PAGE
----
For decades, Wallace Broecker's Younger Dryas "big chill" scenario has been the poster-boy example of how sudden and devastating climate change can be: According to his theory, the sudden collapse of a natural ice dam in the St. Lawrence river system about 13,000 years ago let a gigantic mass of fresh water escape from an inland sea into the North Atlantic; that in turn disrupted normal oceanic circulation, shutting down the Gulf Stream and plunging the northern hemisphere into a mini-ice age, just as it was emerging from the last big one.
A few years ago groups of scientists produced evidence that the St. Lawrence dam collapse was induced not by post-ice age warming but by a meteor. Strictly speaking, the question was academic. It didn't really matter, in terms of implications for climate policy, whether the root cause had to do with natural climatic cycles (which by the way are triggered by changes in Earth-Sun orbital geometry), or with something that came in one huge burst from outer space. From a scientific point of view, a meteor impact inducing other changes is one kind of climate "forcing"; a human-induced increase in greenhouse gas levels is another.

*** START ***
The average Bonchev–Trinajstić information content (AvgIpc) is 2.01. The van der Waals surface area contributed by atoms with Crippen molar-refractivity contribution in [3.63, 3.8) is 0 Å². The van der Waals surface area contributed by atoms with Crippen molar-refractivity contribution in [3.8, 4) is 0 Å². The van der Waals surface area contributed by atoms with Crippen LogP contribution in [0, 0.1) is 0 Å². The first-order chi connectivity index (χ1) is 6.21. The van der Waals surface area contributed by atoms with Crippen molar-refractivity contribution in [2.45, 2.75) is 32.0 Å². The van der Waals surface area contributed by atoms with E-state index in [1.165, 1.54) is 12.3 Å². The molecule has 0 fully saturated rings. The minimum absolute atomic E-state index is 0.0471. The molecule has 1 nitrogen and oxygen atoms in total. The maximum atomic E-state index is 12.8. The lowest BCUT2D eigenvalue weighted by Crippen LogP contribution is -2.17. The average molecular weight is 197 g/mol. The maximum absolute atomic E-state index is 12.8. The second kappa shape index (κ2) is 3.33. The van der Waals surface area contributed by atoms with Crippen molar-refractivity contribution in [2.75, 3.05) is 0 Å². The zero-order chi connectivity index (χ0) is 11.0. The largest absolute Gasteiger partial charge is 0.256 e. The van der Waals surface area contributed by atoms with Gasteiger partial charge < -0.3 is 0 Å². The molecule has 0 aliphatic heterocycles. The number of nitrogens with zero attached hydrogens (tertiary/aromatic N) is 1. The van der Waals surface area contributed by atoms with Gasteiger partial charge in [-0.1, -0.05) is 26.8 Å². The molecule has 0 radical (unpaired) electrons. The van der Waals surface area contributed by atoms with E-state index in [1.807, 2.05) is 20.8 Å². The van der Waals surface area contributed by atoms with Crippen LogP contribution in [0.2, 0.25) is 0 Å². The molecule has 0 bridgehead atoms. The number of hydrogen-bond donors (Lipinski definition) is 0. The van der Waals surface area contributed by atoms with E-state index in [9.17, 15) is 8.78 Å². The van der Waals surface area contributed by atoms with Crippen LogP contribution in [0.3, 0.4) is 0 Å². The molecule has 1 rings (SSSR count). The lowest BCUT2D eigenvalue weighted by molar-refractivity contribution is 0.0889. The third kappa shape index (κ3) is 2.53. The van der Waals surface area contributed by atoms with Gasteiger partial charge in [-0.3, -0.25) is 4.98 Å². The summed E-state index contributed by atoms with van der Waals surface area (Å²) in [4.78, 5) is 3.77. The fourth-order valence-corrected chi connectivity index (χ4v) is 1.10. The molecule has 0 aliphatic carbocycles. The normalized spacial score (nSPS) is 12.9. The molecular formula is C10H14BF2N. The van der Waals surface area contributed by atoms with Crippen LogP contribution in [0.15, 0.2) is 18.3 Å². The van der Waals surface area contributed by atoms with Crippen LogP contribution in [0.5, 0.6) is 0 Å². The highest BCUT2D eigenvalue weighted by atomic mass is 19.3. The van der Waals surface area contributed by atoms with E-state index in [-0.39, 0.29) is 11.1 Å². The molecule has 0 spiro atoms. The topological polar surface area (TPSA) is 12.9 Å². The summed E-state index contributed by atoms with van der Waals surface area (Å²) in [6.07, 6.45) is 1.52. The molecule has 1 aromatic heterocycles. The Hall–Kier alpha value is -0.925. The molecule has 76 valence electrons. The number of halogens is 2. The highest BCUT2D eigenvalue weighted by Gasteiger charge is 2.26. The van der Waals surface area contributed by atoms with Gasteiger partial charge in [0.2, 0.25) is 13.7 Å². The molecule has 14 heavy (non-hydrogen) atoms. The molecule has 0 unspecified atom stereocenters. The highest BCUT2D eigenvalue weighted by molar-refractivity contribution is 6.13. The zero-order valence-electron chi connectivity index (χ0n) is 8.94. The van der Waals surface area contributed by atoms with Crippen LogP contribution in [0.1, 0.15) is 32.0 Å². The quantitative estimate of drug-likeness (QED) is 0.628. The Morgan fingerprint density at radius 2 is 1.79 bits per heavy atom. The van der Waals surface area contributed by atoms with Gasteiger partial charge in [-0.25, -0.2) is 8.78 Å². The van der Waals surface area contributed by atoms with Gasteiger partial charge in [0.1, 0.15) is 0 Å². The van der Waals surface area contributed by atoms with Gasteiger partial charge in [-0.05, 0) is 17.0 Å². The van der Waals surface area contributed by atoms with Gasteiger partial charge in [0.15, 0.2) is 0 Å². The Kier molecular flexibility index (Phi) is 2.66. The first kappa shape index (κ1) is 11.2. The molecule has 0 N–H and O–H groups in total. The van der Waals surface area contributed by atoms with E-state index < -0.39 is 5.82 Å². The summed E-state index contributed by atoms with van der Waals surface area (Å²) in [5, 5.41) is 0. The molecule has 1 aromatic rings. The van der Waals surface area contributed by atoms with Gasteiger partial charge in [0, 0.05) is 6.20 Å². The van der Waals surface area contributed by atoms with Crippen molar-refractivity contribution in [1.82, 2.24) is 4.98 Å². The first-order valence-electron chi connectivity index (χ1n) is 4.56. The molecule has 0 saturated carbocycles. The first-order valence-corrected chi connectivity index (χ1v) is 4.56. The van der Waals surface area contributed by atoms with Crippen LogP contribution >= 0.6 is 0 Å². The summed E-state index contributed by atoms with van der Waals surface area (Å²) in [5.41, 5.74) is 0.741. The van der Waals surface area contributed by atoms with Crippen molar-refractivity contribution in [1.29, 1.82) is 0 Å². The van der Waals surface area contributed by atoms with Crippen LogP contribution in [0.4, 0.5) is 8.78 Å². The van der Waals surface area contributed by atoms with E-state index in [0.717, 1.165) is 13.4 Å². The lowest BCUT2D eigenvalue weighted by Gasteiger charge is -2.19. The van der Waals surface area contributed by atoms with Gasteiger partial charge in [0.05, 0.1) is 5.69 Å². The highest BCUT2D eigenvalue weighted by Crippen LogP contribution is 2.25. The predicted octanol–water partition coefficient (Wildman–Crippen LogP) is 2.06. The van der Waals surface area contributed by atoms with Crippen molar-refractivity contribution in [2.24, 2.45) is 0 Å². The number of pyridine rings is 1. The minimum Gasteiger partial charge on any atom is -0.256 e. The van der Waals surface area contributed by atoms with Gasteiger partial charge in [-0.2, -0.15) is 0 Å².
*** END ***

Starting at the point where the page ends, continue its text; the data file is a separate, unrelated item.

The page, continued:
But of course that's not exactly how things play in the popular press. Say that a climate catastrophe was caused by a meteor, and it sounds like a freak accident that has no real implications; say that it arose from the natural dynamic of the earth-atmosphere system and it sounds like something to seriously worry about.
So it's of some interest, both political and scientific, to learn that the meteor theory is on its last legs. According to an authoritative account by reporter Richard A. Kerr in the September 3 issue of Science, "Mammoth-Killer Impact Flunks Out," the leading impact specialists are concluding that the main proponents of a Younger Dryas collision have failed to find the critical evidence needed. Chalk another one up for Broecker, seen above setting out on a scientific expedition.